01 MARCH 2019
The state of the South African entrepreneurial ecosystem
2019 is a pinnacle year for politics as we embark on our 6th general national election. The success of startups in South Africa is dependent on the strength of progressive policies that create an enabling environment for small businesses to thrive.
In 2014, SiMODiSA released its first industry research paper, which unpacked factors impacting the growth of SMEs in South Africa. The research paper laid out 7 comprehensive policy recommendations that will enable the government to enhance South Africa’s start-up ecosystem.
This year, SiMODiSA launched a 4-year review report of where we are as an entrepreneurship ecosystem, what we have done and what we are still missing. This is not an ecosystem analysis but rather a gap analysis based on the 2014 recommendations, with the purpose to determine the status quo of the ecosystem, four years after publishing said policy recommendations.
Having asked several ecosystem players - including start-up founders, support entities, investors and policy makers - their thoughts on how far we’ve come and if any of the policy recommendations have been implemented (and if there is still a need for them), our report highlighted that:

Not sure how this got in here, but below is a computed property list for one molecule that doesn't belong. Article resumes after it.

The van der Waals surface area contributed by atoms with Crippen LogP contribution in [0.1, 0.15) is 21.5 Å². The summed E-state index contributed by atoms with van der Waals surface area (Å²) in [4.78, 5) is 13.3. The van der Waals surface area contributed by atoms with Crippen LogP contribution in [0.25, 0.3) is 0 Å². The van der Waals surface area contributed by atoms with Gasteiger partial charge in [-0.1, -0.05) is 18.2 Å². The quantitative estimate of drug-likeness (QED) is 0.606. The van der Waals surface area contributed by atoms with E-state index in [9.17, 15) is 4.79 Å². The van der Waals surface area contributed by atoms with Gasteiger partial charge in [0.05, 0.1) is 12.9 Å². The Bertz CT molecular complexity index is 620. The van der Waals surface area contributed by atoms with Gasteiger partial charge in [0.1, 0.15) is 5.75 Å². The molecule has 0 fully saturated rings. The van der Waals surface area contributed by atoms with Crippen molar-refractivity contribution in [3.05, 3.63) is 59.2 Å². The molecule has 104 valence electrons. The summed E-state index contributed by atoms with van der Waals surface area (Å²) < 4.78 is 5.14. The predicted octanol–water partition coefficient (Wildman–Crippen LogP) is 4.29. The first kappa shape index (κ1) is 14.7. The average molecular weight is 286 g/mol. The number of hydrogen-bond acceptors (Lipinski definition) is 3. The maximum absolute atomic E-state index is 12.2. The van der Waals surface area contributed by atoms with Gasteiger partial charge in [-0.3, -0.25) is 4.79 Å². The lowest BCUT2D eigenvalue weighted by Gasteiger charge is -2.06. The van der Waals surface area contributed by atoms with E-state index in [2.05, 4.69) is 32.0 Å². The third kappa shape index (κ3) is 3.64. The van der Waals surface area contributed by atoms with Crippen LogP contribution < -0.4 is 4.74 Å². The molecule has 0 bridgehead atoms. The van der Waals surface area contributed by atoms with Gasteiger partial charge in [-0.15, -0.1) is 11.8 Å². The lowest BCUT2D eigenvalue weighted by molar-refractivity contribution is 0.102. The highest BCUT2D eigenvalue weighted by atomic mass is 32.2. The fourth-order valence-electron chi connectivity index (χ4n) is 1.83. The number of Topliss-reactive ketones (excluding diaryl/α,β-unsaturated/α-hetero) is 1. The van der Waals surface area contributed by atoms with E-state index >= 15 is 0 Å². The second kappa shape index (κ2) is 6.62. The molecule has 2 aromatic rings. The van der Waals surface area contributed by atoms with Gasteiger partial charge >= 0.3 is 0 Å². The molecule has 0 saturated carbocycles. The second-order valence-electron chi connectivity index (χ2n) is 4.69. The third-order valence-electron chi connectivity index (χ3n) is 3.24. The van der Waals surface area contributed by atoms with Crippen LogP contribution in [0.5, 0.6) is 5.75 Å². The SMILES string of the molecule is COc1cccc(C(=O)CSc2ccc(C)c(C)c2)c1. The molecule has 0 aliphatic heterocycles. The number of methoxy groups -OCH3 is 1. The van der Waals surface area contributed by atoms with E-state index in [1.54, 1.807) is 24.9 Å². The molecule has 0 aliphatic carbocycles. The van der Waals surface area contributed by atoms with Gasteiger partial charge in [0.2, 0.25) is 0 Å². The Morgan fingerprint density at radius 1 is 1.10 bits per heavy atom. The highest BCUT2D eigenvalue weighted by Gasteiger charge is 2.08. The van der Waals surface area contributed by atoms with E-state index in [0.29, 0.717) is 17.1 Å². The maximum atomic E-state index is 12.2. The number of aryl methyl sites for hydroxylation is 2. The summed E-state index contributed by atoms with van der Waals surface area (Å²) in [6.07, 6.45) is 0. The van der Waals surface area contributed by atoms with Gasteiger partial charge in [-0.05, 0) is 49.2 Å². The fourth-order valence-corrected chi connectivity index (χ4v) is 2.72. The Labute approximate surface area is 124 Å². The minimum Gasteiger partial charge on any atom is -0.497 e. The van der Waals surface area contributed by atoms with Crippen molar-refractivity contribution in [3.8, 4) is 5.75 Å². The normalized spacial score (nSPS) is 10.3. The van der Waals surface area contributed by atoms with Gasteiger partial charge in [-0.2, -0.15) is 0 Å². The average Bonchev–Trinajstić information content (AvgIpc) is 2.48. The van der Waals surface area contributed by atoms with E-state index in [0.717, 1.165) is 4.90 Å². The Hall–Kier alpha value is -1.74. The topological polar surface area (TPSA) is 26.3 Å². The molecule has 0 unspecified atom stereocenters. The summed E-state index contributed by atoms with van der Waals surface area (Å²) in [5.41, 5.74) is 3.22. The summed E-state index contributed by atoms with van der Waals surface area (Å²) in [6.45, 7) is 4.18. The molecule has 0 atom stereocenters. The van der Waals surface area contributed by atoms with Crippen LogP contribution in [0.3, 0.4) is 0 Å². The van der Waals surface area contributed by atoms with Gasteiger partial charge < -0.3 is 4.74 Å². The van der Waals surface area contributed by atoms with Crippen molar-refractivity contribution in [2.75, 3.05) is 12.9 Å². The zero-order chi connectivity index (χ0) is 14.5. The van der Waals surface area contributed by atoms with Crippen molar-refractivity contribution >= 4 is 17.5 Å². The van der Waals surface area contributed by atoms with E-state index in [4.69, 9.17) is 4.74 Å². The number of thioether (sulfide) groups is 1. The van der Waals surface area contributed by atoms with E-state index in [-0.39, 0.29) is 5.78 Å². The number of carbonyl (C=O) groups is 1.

- The Section12J policy has seen substantial improvement, however, we recommend monitoring the outcome of the TLAB submissions. It would be vigilant to investigate other incentives with which to stimulate additional sources of and practices involving start-up funding.
- Labour laws are quite a hinderance for SMEs, which counteracts the idea of small businesses being providers of jobs as the local labour market is not at all conducive to incentivise sustained employment opportunities by start-ups.
- There has been no change since 2014 in R&D tax incentive which is critical to stimulate start-up activity. We recommend that the incentive be amended to include a R&D Tax credit for small businesses.
- There has only been moderate improvement in Exchange Control which remains a hindrance but is not considered a fundamental impediment.
Please visit www.simodisa.org for more and to download the report.